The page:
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Home » Another mRNA vaccine cancer treatment — Epstein-Barr virus

Another mRNA vaccine cancer treatment — Epstein-Barr virus

The FDA recently approved an mRNA therapeutic cancer vaccine for an investigational new drug (IND) application to treat adult patients with Epstein-Barr virus-positive advanced solid tumors undergoing second-line systemic treatment. The second indication is for adult patients with relapsed or refractory Epstein-Barr virus-positive hematoma.

This is another vaccine of a growing line of mRNA vaccines that are being used for targeted immunotherapy of certain cancers.

person holding laboratory flask
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What is the Epstein-Barr virus?

The Epstein-Barr virus (EBV), formally called Human gammaherpesvirus 4, is one of the nine known human herpesvirus types in the herpes family and is one of the most common viruses in humans. For those who are interested in these things, the virus is a double-stranded DNA virus.

As I mentioned above, virus infection occurs through the oral transfer of saliva, but it also can be from genital secretions. Most people who are infected by the Epstein-Barr virus gain adaptive immunity against the virus.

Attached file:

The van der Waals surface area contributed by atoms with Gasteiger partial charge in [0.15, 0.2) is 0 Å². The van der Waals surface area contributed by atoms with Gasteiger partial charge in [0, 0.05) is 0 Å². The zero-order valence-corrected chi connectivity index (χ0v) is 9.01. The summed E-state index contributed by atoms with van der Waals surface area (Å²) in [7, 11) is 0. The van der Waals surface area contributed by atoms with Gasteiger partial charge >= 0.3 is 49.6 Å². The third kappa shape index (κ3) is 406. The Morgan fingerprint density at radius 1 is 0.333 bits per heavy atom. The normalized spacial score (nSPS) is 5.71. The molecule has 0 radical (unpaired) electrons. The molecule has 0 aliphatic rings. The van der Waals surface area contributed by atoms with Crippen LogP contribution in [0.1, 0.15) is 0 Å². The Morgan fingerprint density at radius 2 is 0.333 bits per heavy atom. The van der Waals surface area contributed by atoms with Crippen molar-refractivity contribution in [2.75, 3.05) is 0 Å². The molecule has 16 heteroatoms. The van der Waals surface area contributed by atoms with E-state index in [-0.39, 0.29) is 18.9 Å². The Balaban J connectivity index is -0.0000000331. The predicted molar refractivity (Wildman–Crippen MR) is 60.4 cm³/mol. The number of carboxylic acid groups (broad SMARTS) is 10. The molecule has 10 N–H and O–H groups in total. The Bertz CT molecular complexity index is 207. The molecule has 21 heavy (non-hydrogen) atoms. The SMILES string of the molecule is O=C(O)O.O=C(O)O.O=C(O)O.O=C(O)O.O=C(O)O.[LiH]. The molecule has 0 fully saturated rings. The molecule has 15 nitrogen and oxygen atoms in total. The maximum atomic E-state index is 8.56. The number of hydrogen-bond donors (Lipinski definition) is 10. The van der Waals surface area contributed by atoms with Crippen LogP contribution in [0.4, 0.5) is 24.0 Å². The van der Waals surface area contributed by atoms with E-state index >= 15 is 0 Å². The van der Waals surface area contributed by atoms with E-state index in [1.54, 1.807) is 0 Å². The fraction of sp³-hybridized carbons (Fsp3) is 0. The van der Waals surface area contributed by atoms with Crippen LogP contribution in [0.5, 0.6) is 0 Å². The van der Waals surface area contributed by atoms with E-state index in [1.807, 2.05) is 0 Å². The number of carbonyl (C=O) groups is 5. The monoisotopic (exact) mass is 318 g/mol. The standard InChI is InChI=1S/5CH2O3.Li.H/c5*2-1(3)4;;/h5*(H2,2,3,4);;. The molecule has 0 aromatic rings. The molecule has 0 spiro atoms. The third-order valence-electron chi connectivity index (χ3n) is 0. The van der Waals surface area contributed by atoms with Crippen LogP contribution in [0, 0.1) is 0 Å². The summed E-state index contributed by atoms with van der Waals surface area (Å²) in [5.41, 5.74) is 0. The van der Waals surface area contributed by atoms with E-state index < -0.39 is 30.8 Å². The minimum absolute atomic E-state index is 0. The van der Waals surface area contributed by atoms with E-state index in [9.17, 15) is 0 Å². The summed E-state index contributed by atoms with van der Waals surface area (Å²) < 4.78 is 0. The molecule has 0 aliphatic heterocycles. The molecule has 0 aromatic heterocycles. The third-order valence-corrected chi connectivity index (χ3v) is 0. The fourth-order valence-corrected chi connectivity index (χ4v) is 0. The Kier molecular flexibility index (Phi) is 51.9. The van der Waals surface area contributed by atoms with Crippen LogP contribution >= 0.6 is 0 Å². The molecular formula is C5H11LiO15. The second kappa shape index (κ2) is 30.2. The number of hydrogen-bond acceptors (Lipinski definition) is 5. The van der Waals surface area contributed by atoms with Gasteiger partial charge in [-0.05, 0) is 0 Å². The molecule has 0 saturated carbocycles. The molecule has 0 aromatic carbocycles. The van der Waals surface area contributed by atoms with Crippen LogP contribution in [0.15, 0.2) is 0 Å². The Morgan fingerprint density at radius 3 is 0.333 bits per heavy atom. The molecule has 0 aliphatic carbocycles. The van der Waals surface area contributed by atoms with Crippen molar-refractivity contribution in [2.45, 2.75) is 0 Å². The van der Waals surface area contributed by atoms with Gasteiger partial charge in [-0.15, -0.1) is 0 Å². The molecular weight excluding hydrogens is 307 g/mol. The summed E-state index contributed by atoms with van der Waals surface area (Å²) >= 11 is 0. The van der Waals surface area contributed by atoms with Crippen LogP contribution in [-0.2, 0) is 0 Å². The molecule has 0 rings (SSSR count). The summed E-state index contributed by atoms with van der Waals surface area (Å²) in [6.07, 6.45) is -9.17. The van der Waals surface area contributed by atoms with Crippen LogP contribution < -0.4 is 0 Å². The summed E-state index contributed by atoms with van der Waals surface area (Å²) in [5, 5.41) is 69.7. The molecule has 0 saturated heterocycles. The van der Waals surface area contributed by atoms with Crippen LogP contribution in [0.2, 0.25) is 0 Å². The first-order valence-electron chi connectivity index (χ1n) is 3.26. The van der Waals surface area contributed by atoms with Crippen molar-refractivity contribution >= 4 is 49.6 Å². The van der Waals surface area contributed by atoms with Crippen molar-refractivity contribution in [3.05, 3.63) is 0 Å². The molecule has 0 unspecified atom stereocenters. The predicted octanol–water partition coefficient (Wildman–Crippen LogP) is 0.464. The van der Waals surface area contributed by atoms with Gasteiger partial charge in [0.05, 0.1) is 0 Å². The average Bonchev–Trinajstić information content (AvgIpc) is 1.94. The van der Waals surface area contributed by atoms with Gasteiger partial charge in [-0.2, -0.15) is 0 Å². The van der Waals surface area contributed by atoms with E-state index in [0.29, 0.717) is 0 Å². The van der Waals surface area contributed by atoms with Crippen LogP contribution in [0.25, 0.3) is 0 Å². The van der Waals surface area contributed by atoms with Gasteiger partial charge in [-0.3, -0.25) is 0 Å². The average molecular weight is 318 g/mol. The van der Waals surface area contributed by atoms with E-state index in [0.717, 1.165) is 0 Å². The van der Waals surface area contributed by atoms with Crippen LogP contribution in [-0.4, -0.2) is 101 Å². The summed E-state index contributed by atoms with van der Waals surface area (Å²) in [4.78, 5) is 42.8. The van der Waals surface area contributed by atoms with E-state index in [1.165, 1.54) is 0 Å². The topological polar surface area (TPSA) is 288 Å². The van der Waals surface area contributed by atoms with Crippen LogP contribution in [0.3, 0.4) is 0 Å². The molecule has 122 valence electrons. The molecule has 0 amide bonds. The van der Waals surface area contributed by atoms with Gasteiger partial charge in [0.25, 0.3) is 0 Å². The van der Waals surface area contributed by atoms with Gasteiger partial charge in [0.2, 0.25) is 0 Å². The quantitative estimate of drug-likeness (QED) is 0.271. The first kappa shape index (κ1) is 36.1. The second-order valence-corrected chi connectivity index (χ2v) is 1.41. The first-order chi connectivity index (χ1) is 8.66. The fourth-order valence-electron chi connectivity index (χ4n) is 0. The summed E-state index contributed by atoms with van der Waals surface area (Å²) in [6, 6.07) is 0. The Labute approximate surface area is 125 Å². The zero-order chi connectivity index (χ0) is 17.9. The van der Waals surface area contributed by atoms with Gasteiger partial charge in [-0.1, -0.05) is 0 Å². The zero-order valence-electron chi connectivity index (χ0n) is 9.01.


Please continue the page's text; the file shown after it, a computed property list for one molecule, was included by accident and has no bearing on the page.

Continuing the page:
For unknown reasons, the Epstein-Barr virus hits harder the later you get it in life. If you first caught the virus as a baby or young child, as most people do, the initial infection was likely mild, if not asymptomatic. But it does not disappear.

So it might appear to be an unremarkable virus that can be ignored. Except, it does something that makes it more dangerous.

EBV infects B cells of the immune system and epithelial cells. Once the virus’ initial lytic infection is brought under control by the immune system, the Epstein-Barr virus latency persists in the individual’s B cells for the rest of their life. While hiding there, it is mostly benign. Mostly.

An article, published on 3 March 2022, in the Atlantic describes how the Epstein-Bar virus does its damage: